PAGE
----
McCormack, T., Wearden, J. H., Smith, M. C., & Brown, G. D. A. (2005). Episodic temporal generalisation: A developmental study. Quarterly Journal of Experimental Psychology, Section A, 58, 693-704. PDF icon  PDF

Elvevåg, B., Brown, G. D. A., McCormack, T., Vousden, J. I., & Goldberg, T. E. (2004). Identification of tone duration, line length and letter position: An experimental approach to timing and working memory deficits in schizophrenia. Journal of Abnormal Psychology, 113, 509-521. PDF icon  PDF

McCormack, T., Brown, G. D. A., Smith, M. C., & Brock, J. (2004). A timing-specific memory distortion effect. Journal of Experimental Child Psychology, 87, 33-56. PDF icon  PDF

Elvevåg , B., McCormack, T., Gilbert, A., Brown , G. D. A., Weinberger, D. R. & Goldberg, T. E. (2003). Duration judgments in patients with schizophrenia. Psychological Medicine, 33, 1249-1261. PDF icon PDF  

McCormack, T., Brown, G. D. A., Maylor, E. A., Richardson, L. B. N., & Darby, R. J. (2002). Effects of aging on absolute identification of duration. Psychology and Aging. PDF icon PDF  

McCormack, T. & Hoerl, C. (2001). The child in time: Episodic memory and the concept of the past. In C. Moore & K. Lemmon (Eds.), The self in time: Developmental Issues. Hillsdale, NJ: Lawrence Erlbaum.

McCormack, T. (2001). Attributing episodic memory to animals and children. In C. Hoerl & T. McCormack (Eds.) Time and memory: Issues in philosophy and psychology. Oxford University Press. Word Icon Word document     

McCormack, T., Brown, G. D. A., Vousden, J. I., & Henson, R. N. A. (2000). Children’s serial recall errors: Implications for theories of short-term memory development. Journal of Experimental Child Psychology, 76, 222-252.

Brown, G. D. A., Vousden, J. I., McCormack, T., & Hulme, C. (1999). The development of memory for serial order: A temporal contextual distinctiveness model. International Journal of Psychology: Special Issue on Short-Term Memory, 34, 389-402.

McCormack, T., & Hoerl, C. (1999). Memory and temporal perspective: The role of temporal frameworks in memory development. Developmental Review, 19, 154-182.

McCormack, T. (1999). Temporal concepts and episodic memory: A response to Hoerl. Mind & Language, 14, 252-262.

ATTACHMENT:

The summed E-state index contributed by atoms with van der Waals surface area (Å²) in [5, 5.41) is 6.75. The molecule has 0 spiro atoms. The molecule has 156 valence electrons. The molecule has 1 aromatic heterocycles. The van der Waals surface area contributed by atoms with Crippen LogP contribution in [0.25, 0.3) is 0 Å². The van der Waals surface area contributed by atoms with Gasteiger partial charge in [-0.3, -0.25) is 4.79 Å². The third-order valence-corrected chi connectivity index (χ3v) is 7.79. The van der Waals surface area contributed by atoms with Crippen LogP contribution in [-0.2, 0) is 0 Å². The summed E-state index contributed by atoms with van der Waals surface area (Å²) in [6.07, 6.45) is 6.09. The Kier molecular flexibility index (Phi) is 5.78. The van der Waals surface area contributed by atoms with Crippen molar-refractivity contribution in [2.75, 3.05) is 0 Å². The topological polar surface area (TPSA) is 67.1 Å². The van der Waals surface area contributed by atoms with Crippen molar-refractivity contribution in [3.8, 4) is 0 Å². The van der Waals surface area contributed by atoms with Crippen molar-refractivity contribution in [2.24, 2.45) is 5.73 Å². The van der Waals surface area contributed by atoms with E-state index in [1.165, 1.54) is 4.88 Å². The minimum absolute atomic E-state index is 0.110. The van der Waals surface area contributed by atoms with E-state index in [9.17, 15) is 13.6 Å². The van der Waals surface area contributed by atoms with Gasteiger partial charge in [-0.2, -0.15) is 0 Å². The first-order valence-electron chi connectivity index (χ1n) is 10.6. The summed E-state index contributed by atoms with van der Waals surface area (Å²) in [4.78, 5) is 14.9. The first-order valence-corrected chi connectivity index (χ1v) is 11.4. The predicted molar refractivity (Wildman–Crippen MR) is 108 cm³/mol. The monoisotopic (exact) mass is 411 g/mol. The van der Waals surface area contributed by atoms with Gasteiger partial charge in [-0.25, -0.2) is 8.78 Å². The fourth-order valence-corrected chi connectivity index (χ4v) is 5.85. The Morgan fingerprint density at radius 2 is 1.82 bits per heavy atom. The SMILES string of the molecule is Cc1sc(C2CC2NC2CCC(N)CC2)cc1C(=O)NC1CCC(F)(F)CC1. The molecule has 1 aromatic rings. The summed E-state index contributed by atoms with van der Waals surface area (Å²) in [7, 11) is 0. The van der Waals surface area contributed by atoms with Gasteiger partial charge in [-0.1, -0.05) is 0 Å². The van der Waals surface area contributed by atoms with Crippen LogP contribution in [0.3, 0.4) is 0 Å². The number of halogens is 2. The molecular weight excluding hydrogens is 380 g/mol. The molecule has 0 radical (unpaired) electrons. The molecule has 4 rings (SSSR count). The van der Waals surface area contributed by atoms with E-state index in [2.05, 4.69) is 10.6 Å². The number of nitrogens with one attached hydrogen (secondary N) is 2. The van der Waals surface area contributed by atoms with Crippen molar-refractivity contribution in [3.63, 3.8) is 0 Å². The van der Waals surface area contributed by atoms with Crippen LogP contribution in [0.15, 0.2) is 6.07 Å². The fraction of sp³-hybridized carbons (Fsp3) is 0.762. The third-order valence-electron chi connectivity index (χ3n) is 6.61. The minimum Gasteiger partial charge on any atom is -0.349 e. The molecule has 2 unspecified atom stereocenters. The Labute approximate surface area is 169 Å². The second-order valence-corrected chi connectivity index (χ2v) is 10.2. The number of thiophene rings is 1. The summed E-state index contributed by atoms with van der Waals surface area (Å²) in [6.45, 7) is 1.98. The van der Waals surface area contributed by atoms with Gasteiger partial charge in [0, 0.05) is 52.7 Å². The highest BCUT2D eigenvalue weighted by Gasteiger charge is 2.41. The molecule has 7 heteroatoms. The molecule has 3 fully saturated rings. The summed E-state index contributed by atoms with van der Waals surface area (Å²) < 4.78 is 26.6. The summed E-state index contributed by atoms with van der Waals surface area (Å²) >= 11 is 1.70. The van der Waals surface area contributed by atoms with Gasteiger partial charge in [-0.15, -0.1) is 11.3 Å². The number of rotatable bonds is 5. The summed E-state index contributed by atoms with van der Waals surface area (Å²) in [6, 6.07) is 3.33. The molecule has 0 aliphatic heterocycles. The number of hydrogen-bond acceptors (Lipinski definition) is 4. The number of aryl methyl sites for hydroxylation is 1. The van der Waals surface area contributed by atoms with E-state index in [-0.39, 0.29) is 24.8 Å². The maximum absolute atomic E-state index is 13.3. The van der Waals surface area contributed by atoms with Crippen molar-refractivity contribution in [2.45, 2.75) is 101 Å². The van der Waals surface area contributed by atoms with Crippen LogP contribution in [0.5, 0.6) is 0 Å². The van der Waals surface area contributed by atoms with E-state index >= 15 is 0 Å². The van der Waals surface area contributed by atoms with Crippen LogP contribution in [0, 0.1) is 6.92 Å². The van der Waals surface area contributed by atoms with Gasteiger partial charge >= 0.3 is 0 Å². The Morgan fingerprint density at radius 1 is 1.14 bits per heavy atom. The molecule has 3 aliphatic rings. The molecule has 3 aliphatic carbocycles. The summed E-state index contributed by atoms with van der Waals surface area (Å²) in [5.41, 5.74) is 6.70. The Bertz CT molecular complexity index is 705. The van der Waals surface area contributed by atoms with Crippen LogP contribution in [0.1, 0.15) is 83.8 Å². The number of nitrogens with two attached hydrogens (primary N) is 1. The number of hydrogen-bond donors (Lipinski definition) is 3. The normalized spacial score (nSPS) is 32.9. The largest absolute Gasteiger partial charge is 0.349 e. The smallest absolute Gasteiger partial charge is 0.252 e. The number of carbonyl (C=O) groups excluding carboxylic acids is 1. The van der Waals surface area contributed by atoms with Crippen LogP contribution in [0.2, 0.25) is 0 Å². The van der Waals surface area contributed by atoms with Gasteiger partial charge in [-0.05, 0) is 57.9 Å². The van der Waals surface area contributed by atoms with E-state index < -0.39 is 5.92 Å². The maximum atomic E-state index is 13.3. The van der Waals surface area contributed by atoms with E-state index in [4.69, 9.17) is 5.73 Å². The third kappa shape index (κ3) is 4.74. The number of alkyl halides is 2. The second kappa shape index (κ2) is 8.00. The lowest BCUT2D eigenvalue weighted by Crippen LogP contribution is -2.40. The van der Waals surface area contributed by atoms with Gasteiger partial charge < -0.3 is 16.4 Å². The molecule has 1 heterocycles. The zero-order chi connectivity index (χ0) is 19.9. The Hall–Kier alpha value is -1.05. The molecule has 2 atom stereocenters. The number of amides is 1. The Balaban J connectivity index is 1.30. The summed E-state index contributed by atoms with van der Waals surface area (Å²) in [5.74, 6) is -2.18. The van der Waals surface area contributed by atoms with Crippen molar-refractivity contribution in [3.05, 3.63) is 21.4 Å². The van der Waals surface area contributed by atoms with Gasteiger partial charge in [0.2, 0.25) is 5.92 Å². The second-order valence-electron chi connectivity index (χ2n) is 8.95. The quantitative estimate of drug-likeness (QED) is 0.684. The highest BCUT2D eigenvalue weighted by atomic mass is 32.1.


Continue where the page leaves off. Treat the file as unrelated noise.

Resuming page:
McCormack, T., Brown, G. D. A., Maylor, E. A., Darby, R. J., & Green, D. (1999). The development of time estimation: Comparing childhood and old age. Developmental Psychology, 35, 1143-1155.

McCormack, T., & Russell, J. (1997). The development of recency and frequency memory: Is there a developmental shift from reliance on trace-strength to episodic recall? Journal of Experimental Child Psychology, 66, 376-392.

Russell, J., McCormack, T., Robinson, J., & Lillis, G. (1996). Logical (versus associative) performance on transitive reasoning tasks by children: Implications for the status of animals’ performance. Quarterly Journal of Experimental Psychology, 49B, 231-244.

Grants Awarded

A. Feeney, S. Beck (Birmingham), T. McCormack, & G. Humphreys (Oxford). (2012-2015). The Role of Regret in Decision-Making: A Developmental Study. Economic and Social Research Council. £396K

T. McCormack & T. Beckers (Leuven). (2009-2011). Reasoning and cue competition effects in causal learning: A developmental study. Economic and Social Research Council. £170K

T. McCormack & D. Lagnado (UCL). (2009-2011). Time and interventions in children’s causal structure learning. Economic and Social Research Council. £171K

C. Hoerl (Warwick), J. Roessler (Warwick), & T. McCormack. (2004-2008). Causal understanding: empirical and theoretical foundations for a new approach. Arts and Humanities Research Board (now AHRC). £223K

G. D. A. Brown (Warwick), & T. McCormack. (2001-2004). Distinctiveness models of human memory and timing. Biotechnology and Biological Sciences Research Council. £143K

T. McCormack, G. D. A. Brown (Warwick), & J. Wearden (Manchester). (2000-2003). The development of timing in children. Economic and Social Research Council, £136K

G. D. A. Brown (Warwick), E. A. Maylor (Warwick), & T. McCormack. (1997-2000). Temporal memory across the lifespan. Medical Research Council, £101K